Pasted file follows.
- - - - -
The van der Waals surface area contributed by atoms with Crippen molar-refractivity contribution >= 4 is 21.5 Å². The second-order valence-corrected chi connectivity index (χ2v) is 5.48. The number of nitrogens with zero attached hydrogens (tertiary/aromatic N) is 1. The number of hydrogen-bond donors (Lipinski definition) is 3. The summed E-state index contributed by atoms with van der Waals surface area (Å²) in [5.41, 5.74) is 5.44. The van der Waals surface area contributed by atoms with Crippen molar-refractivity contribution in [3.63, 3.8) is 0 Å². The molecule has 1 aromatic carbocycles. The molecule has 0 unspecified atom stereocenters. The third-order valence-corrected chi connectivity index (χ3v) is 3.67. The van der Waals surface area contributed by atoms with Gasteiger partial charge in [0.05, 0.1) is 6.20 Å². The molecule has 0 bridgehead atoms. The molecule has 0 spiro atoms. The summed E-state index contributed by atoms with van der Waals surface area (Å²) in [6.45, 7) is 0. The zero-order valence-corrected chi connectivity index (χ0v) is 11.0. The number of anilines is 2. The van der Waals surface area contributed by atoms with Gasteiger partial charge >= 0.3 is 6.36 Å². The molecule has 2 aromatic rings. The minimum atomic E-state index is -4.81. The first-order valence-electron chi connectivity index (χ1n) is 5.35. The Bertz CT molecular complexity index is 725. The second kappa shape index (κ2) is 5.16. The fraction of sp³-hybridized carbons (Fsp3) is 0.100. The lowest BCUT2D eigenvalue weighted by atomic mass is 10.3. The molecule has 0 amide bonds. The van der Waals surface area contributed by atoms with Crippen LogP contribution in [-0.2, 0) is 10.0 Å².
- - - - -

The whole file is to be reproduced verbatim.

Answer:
The van der Waals surface area contributed by atoms with Crippen molar-refractivity contribution >= 4 is 21.5 Å². The second-order valence-corrected chi connectivity index (χ2v) is 5.48. The number of nitrogens with zero attached hydrogens (tertiary/aromatic N) is 1. The number of hydrogen-bond donors (Lipinski definition) is 3. The summed E-state index contributed by atoms with van der Waals surface area (Å²) in [5.41, 5.74) is 5.44. The van der Waals surface area contributed by atoms with Crippen molar-refractivity contribution in [3.63, 3.8) is 0 Å². The molecule has 1 aromatic carbocycles. The molecule has 0 unspecified atom stereocenters. The third-order valence-corrected chi connectivity index (χ3v) is 3.67. The van der Waals surface area contributed by atoms with Gasteiger partial charge in [0.05, 0.1) is 6.20 Å². The molecule has 0 bridgehead atoms. The molecule has 0 spiro atoms. The summed E-state index contributed by atoms with van der Waals surface area (Å²) in [6.45, 7) is 0. The zero-order valence-corrected chi connectivity index (χ0v) is 11.0. The number of anilines is 2. The van der Waals surface area contributed by atoms with Gasteiger partial charge >= 0.3 is 6.36 Å². The molecule has 2 aromatic rings. The minimum atomic E-state index is -4.81. The first-order valence-electron chi connectivity index (χ1n) is 5.35. The Bertz CT molecular complexity index is 725. The second kappa shape index (κ2) is 5.16. The fraction of sp³-hybridized carbons (Fsp3) is 0.100. The lowest BCUT2D eigenvalue weighted by atomic mass is 10.3. The molecule has 0 amide bonds. The van der Waals surface area contributed by atoms with Crippen LogP contribution in [-0.2, 0) is 10.0 Å².